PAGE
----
In her meeting with Prime Minister Draghi, Dr Okonjo-Iweala thanked him for the invitation to Rome and they discussed Italy’s economic stimulus package of investment and reforms, how WTO members are addressing the pandemic and the importance of achieving meaningful results by the WTO’s 12th Ministerial Conference (MC12) in December.

During her time in Rome, the Director-General met separately with Foreign Minister Luigi Di Maio, Finance Minister Daniele Franco and Health Minister Roberto Speranza.

Italy holds the current presidency of the G20 group of large economies and the Prime Minister and the Director-General explored how G20 leaders and trade ministers could give momentum to negotiations underway in Geneva. DG Okonjo-Iweala went over the key priorities facing WTO members including the response to COVID-19, the negotiations aimed at scaling back harmful fisheries subsidies and efforts to reform trade in agriculture. Beyond these issues, she explained that members are in serious discussions on making the WTO more inclusive by empowering women and better integrating smaller companies into the global trading system.

The digitalization of the economy is a high priority for Italy and the European Union, so the issue of electronic commerce arose in all of DG Okonjo-Iweala's meetings. Italian officials also engaged the Director-General on the issues of climate change and the environment, particularly how the WTO can contribute to addressing WTO members' concerns on these questions. 

With respect to COVID-19, the Director-General said she hoped ministers could agree on a package of measures to reinforce global supply chains for medical products by streamlining customs procedures and cutting back on the number of export restrictions on vaccines, therapeutics and diagnostics. These restrictions have hindered efforts at ramping up vaccine production particularly in the developing world, she said. DG Okonjo-Iweala explained that there was untapped production capacity in developing countries that needs to be employed. They also discussed the ongoing debate in Geneva on the merits of an Indian-South African proposal for temporarily waiving the WTO’s Trade Related Intellectual Property Rights Agreement for medical products — including vaccines — that can be used to combat COVID-19. The Director-General said the fact that the EU is willing to come to the table will give impetus to the negotiations.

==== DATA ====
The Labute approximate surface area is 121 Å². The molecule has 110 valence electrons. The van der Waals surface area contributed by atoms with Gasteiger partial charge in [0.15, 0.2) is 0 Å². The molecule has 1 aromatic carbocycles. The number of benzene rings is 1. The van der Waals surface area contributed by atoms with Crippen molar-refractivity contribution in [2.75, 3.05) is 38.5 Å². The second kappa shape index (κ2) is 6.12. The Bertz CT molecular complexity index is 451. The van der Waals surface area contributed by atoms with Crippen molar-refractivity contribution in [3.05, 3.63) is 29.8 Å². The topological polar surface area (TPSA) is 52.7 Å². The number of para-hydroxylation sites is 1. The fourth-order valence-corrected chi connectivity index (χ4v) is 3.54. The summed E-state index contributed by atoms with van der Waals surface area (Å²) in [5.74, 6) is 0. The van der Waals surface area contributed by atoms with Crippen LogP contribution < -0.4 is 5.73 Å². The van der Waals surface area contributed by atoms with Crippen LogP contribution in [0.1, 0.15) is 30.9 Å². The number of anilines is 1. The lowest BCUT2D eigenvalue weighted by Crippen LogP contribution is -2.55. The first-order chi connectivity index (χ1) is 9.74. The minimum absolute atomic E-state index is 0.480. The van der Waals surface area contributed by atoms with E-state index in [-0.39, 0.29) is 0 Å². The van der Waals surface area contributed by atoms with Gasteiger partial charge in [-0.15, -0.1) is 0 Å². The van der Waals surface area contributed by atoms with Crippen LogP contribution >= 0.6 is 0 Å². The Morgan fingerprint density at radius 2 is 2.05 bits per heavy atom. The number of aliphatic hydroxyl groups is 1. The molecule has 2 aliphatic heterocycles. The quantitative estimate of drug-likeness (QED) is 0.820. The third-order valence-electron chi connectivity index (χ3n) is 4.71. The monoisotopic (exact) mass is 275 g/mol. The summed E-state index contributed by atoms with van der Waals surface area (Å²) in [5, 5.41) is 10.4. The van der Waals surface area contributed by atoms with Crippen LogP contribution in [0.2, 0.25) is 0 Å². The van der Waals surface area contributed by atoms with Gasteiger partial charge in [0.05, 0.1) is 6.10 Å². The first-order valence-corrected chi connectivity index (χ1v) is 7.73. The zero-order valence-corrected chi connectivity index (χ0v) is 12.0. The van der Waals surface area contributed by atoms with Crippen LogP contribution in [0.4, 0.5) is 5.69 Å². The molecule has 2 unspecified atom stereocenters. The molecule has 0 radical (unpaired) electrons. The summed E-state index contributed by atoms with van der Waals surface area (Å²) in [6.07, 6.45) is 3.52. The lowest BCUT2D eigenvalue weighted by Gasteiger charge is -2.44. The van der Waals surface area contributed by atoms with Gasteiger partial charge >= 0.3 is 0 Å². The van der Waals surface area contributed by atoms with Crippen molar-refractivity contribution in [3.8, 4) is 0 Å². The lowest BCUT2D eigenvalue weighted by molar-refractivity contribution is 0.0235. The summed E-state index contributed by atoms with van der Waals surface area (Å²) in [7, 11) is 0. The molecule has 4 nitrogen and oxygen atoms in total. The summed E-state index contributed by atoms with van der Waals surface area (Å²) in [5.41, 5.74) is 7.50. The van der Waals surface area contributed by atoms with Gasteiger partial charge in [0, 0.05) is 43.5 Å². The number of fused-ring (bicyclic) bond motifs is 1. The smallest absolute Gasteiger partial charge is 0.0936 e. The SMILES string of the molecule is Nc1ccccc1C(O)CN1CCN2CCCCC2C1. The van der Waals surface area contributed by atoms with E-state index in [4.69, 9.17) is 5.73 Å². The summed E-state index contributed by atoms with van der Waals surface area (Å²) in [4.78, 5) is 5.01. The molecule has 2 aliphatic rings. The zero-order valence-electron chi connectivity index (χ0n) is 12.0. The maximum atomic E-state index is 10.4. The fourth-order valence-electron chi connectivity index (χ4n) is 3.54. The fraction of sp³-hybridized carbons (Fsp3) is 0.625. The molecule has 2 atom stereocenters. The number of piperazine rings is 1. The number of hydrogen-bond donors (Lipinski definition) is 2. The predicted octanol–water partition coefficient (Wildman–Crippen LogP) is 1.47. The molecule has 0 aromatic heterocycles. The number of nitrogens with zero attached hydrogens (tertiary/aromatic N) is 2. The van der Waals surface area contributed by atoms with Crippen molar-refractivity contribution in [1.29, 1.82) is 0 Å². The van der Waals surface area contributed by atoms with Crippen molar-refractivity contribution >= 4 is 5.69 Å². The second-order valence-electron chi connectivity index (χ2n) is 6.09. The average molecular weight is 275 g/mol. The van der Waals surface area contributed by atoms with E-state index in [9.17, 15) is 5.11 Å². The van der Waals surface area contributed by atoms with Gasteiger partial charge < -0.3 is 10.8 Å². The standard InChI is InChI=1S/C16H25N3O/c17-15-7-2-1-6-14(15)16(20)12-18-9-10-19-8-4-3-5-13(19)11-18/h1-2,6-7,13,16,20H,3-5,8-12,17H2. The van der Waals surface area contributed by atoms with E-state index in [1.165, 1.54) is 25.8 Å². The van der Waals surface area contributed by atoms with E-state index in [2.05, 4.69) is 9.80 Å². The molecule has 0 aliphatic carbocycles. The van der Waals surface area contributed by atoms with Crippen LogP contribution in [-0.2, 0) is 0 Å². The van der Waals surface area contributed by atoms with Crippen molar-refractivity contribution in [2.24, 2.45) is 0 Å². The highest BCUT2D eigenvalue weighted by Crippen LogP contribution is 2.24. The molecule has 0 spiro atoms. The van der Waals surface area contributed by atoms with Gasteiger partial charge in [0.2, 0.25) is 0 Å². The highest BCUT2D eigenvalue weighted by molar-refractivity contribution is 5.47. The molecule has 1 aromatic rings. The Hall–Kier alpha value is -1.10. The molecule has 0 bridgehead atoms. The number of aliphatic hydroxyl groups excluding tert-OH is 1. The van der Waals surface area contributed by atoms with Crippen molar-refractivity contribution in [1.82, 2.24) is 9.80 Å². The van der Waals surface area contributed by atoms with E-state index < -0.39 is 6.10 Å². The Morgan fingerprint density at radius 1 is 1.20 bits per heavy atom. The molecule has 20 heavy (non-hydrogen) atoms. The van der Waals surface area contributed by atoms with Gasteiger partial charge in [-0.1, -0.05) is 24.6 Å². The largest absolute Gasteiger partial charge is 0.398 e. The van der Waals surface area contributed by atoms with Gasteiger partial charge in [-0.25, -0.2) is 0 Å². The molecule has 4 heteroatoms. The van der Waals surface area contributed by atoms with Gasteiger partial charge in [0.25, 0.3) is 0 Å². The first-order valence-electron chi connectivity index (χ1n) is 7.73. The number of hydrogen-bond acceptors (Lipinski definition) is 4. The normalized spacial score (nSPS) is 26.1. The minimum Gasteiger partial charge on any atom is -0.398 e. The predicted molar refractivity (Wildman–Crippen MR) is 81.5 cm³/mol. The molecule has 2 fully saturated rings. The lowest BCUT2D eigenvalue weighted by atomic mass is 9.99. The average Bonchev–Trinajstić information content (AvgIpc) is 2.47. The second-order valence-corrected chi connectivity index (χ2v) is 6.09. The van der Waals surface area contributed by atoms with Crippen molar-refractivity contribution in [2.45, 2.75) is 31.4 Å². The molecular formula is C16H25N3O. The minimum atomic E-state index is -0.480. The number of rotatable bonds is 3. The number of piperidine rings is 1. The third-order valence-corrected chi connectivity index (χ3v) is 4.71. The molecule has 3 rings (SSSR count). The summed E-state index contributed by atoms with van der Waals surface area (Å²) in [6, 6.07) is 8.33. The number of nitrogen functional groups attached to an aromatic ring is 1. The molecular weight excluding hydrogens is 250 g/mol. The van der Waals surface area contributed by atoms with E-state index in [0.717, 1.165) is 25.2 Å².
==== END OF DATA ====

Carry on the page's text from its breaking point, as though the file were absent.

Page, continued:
The Director-General said WTO members urgently needed to sit at the table and negotiate a pragmatic and effective solution to their differences over the waiver. She also thanked Prime Minister Draghi for inviting her to the Italian-hosted Global Health Summit on 21 May.

On the question of the response to COVID-19, there was agreement that beyond issues of intellectual property many other elements were required for an effective solution. Transfer of technology and know-how, well-functioning supply chains and effective regulatory systems were essential as well.

She met later in the day with Italian business leaders from the B20 and Confindustria, the Italian industry confederation. In a meeting with B20 Chair Emma Marcegaglia, Barbara Beltrame Giacomello, Chair of the B20 Task Force on Trade and Investment, and Francesca Mariotti, Director-General of Confindustria, the Director-General heard about the B20’s priorities including “a new paradigm for sustainable growth” which focuses on “people, planet and prosperity”. They said there is also strong B20 support for women’s empowerment, for action on climate change and for open trade and investment policies to jump start the global economy. They supported DG Okonjo-Iweala on the objective of an ambitious outcome for MC12.

While in Rome, the Director-General also met separately with Gilbert Houngbo, President of the International Fund for Agricultural Development, and Director-General Qu Dongyu of the UN Food and Agricultural Organization and discussed joint efforts at enhancing cooperation between the organizations including research and technical assistance on issues related to negotiations on fisheries subsidies and food security.




Photo gallery View Slideshow

Problems viewing this page? If so, please contact [email protected] giving details of the operating system and web browser you are using.